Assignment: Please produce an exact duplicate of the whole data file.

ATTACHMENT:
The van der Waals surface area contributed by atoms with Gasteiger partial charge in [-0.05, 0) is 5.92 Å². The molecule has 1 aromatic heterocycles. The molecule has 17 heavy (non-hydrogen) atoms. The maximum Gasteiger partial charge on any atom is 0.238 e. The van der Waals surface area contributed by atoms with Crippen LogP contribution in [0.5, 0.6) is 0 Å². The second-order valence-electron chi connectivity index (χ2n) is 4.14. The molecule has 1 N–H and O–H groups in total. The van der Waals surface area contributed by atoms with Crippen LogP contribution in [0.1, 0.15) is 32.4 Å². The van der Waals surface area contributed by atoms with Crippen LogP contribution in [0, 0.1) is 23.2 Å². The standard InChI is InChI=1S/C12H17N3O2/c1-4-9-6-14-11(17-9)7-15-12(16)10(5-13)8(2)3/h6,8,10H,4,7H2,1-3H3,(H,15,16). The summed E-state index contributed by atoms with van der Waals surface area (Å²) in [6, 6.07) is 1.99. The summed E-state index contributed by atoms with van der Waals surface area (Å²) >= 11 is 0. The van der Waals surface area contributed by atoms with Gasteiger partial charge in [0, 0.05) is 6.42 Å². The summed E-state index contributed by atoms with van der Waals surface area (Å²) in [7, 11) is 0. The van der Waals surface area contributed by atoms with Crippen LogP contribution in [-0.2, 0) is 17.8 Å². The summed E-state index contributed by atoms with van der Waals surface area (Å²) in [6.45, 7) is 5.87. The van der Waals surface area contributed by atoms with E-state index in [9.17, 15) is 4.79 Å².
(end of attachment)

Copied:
The van der Waals surface area contributed by atoms with Gasteiger partial charge in [-0.05, 0) is 5.92 Å². The molecule has 1 aromatic heterocycles. The molecule has 17 heavy (non-hydrogen) atoms. The maximum Gasteiger partial charge on any atom is 0.238 e. The van der Waals surface area contributed by atoms with Crippen LogP contribution in [0.5, 0.6) is 0 Å². The second-order valence-electron chi connectivity index (χ2n) is 4.14. The molecule has 1 N–H and O–H groups in total. The van der Waals surface area contributed by atoms with Crippen LogP contribution in [0.1, 0.15) is 32.4 Å². The van der Waals surface area contributed by atoms with Crippen LogP contribution in [0, 0.1) is 23.2 Å². The standard InChI is InChI=1S/C12H17N3O2/c1-4-9-6-14-11(17-9)7-15-12(16)10(5-13)8(2)3/h6,8,10H,4,7H2,1-3H3,(H,15,16). The summed E-state index contributed by atoms with van der Waals surface area (Å²) in [6, 6.07) is 1.99. The summed E-state index contributed by atoms with van der Waals surface area (Å²) >= 11 is 0. The van der Waals surface area contributed by atoms with Gasteiger partial charge in [0, 0.05) is 6.42 Å². The summed E-state index contributed by atoms with van der Waals surface area (Å²) in [7, 11) is 0. The van der Waals surface area contributed by atoms with Crippen LogP contribution in [-0.2, 0) is 17.8 Å². The summed E-state index contributed by atoms with van der Waals surface area (Å²) in [6.45, 7) is 5.87. The van der Waals surface area contributed by atoms with E-state index in [9.17, 15) is 4.79 Å².